Paragraph 1: It has long been accepted that the Americas were colonized by a migration of peoples from Asia, slowly traveling across a land bridge called Beringia (now the Bering Strait between northeastern Asia and Alaska) during the last Ice Age. The first water craft theory about this migration was that around 11,000-12,000 years ago there was an ice-free corridor stretching from eastern Beringia to the areas of North America south of the great northern glaciers. It was this midcontinental corridor between two massive ice sheets–the Laurentide to the east and the Cordilleran to the west–that enabled the southward migration. But belief in this ice-free corridor began to crumble when paleoecologist Glen MacDonald demonstrated that some of the most important radiocarbon dates used to support the existence of an ice-free corridor were incorrect. He persuasively argued that such an ice-free corridor did not exist until much later, when the continental ice began its final retreat.
Paragraph 2: Support is growing for the alternative theory that people using watercraft, possibly skin boats, moved southward from Beringia along the Gulf of Alaska and then southward along the Northwest coast of North America possibly as early as 16,000 years ago. This route would have enabled humans to enter southern areas of the Americas prior to the melting of the continental glaciers. Until the early 1970s,most archaeologists did not consider the coast a possible migration route into the Americas because geologists originally believed that during the last Ice Age the entire Northwest Coast was covered by glacial ice. It had been assumed that the ice extended westward from the Alaskan/Canadian mountains to the very edge of the continental shelf, the flat, submerged part of the continent that extends into the ocean. This would have created a barrier of ice extending from the Alaska Peninsula, through the Gulf of Alaska and southward along the Northwest Coast of north America to what is today the state of washington.
Paragraph 3: The most influential proponent of the coastal migration route has been Canadian archaeologist Knut Fladmark. He theorized that with the use of watercraft, people gradually colonized unglaciated refuges and areas along the continental shelf exposed by the lower sea level. Fladmark’s hypothesis received additional support form from the fact that the greatest diversity in native American languages occurs along the west coast of the Americas, suggesting that this region has been settled the longest.
Paragraph 4: More recent geologic studies documented deglaciation and the existence of ice-free areas throughout major coastal areas of British Columbia, Canada, by 13,000 years ago. Research now indicates that sizable areas of southeastern Alaska along the inner continental shelf were not covered by ice toward the end of the last Ice Age. One study suggests that except for a 250-mile coastal area between southwestern British Columbia and Washington State, the Northwest Coast of North America was largely free of ice by approximately 16,000 years ago. Vast areas along the coast may have been deglaciated beginning around 16,000 years ago, possibly providing a coastal corridor for the movement of plants, animals, and humans sometime between 13,000 and 14,000 years ago.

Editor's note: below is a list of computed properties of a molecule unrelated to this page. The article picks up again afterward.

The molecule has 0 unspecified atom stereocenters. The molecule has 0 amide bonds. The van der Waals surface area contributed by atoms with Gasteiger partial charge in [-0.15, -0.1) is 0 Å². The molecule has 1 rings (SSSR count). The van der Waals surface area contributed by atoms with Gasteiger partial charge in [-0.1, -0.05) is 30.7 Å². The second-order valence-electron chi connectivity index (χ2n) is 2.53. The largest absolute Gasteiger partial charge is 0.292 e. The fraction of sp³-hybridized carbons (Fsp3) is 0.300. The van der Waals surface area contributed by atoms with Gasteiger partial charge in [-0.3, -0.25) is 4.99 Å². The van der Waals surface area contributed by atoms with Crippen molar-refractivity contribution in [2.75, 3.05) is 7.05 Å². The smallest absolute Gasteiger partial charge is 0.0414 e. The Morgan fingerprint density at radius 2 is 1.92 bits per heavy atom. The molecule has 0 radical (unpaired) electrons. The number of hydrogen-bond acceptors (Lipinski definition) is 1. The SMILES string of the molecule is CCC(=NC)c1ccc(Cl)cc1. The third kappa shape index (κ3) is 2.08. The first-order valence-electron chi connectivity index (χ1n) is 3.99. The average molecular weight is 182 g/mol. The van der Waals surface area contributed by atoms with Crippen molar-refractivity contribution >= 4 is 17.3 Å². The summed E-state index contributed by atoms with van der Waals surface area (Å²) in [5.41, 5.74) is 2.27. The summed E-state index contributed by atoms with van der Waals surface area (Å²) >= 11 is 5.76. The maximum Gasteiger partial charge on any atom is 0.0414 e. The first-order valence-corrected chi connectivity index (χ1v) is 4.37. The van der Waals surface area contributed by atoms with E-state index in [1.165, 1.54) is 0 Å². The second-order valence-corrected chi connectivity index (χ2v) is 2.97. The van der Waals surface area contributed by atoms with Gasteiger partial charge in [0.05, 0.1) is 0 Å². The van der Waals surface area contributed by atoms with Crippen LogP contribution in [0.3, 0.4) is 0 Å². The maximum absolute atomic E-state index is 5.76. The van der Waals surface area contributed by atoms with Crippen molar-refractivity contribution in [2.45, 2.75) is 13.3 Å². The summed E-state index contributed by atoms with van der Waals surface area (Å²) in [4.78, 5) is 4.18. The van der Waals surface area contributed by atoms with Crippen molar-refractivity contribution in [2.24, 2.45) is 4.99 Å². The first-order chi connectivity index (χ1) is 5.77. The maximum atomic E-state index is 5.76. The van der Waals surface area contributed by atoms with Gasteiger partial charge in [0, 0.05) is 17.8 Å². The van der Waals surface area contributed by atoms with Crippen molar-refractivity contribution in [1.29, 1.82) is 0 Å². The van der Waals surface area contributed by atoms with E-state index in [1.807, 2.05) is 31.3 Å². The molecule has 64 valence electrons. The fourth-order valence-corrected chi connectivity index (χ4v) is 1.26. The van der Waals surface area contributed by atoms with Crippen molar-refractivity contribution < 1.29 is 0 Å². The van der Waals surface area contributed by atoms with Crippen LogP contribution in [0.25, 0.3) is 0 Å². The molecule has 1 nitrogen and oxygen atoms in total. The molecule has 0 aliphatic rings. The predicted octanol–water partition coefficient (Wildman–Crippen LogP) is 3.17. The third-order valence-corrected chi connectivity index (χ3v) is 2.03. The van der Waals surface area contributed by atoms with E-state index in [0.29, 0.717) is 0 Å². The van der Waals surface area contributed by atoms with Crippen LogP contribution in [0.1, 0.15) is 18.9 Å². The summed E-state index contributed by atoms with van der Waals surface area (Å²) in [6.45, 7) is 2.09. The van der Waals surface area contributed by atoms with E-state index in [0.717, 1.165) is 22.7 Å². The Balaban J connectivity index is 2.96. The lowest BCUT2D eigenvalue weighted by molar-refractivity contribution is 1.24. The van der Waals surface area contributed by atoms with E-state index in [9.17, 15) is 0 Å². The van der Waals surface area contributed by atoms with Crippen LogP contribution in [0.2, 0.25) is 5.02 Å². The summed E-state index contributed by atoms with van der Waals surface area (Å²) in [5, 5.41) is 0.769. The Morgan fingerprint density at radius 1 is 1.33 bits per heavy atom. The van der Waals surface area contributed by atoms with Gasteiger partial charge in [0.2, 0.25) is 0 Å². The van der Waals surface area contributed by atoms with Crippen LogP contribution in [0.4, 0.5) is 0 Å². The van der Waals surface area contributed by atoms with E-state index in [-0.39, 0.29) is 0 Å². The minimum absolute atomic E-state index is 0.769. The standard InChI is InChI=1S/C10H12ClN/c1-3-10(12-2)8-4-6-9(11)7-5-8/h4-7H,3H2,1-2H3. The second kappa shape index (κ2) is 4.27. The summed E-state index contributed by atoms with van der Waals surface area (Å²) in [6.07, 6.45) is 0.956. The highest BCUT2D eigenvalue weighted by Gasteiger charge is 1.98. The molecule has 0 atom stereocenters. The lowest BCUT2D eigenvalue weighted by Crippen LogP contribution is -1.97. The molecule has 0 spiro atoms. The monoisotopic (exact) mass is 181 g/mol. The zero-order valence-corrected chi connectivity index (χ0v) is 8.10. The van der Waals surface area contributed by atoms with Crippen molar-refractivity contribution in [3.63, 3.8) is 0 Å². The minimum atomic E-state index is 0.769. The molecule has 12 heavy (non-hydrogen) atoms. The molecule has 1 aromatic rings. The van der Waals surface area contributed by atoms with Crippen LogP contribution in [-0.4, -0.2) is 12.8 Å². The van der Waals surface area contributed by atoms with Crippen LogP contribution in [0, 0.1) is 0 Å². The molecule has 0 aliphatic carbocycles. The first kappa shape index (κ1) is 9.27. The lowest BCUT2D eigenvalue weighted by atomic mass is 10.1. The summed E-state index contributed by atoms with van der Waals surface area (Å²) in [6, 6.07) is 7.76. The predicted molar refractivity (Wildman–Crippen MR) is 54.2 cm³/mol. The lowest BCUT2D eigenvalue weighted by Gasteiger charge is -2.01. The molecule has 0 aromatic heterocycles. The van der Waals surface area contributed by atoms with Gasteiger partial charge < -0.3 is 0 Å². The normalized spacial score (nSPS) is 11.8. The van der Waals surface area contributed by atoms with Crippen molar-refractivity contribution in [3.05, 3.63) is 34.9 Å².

Paragraph 5: The coastal hypothesis has gained increasing support in recent years because the remains of large land animals, such as caribou and brown bears, have been found in southeastern Alaska dating between 10,000 and 12,500 years ago. This is the time period in which most scientists formerly believed the area to be inhospitable for humans. It has been suggested that if the environment were capable of supporting breeding populations of bears, there would have been enough food resources to support humans. Fladmark and other believe that the first human colonization of America occurred by boat along the Northwest Coast during the very late Ice Age, possibly as early as 14,000 years ago. The most recent geologic evidence indicates that it may have been possible for people to colonize ice-free regions along the continental shelf that were still exposed by the lower sea level between13,000 and 14,000 years ago.
Paragraph 6: The coastal hypothesis suggests an economy based on marine mammal hunting, saltwater fishing, shellfish gathering, and the use of watercraft. Because of the barrier of ice to the east, the Pacific Ocean to the west, and populated areas to the north, there may have been a greater impetus for people to move in a southerly direction.
这种观念被人们接受很长时间了：美洲被一群来自亚洲的移民殖民统治着，他们在上一个冰河时代缓慢地跨越了一个叫做白令的大陆桥（现在白令海峡位于东北亚和阿拉斯加之间）。关于这些迁徙的第一个水路理论表明，大概在11 000到12 000年前，有一个不冻的走廊，它从白令海峡东部延伸到北美（大北部冰河的南部），是连在两个巨大冰床间的半大陆性走廊，向西的Laurentide使往南的迁移成为可能。但是当古生态学者Glen MacDonald证明一些用来支持不冻走廊存在的重要放射性碳时间不正确时，对于不冻走廊的信念就被粉碎了。他令人信服地主张那样的不冻走廊直到很久以后才出现，那时大陆冰开始最后的消退。 另外一种理论得到越来越多的人的支持，它认为可能早在16 000年前，人们使用船只，也许是那种兽皮做的小船，从白令沿着阿拉斯加海湾，然后沿着北美的西北海岸前进。这条路线使人类可以在大陆冰河解冻之前进入美洲南部地区。直到20世纪70年代早期，大部分考古学家都不认为海岸可能是进入美洲的移民路线，因为地理学家一开始就坚信整个西北海岸在上个冰河时代是被冰川覆盖的。人们猜测冰从阿拉斯加、加拿大山脉向西延伸到大陆架的边界，也就是大陆延伸到海洋中而被淹没的部分。这样就形成了一个由冰构成的，从阿拉斯加半岛，经过阿拉斯加海湾，向南沿着北美洲西北海岸延伸至今天的华盛顿州的冰层障碍。 海岸移民路线的最有影响力的支持者是加拿大考古学家Knut Fladmark。他认为通过船只的使用，人们逐渐殖民到没有冰冻的地方以及沿着大陆架的、由于海平面较低而裸露出来的地区。Fladmark的假设从一个事实那得到了更多的支持，因为美国本土语言的最大多样性出现在西海岸沿岸，这就表明这个地区是人类定居时间最早的。 更多最近的地质研究证明了13 000年前在加拿大的不列颠可伦比亚省主要海岸地区无冰区域的存在和结冰。现在研究表明，直到上个冰河时代末期，阿拉斯加东南、沿大陆架内的大部分地区并没有被冰层覆盖。一项研究表明，除了在不列颠哥伦比亚省东南部和华盛顿州之间的250英里的海岸地区以外，北美的西北海岸在大概16 000年之前都是没有冰的。沿海的辽阔地区的冰川在大约16 000年前开始融化，这就为13 000前到14 000年前的某一段时间内植物、动物和人类的迁移提供了一个海岸走廊。 海岸走廊假设近些年得到了越来越多的支持，因为一些大型动物（比如北美驯鹿、棕熊）的遗迹出现在阿拉斯加东南部地区，其时间为10 000年到12 500年之前。之前大部分科学家认为此时此地不适合人类生存。如果一种环境能满足熊的繁殖，那么它就有足够的食物来源来供应人类的生存。Fladmark和其他科学家都认为人类第一次乘船沿着西北岸到达美洲发生在冰河时代的晚期，可能早达14 000年以前。最新的地质资料表明：13 000年至14 000年前，人们殖民因低海平面而裸露的大陆架沿岸的无冰区域是可能的。 海岸假设提出了一个以捕食海洋哺乳动物、捕捞咸水鱼类、使用船只为基础的自然经济。由于东部是冰障，西部是太平洋，北部是移民区，所以有一股强大的力量促使人们往南方迁移。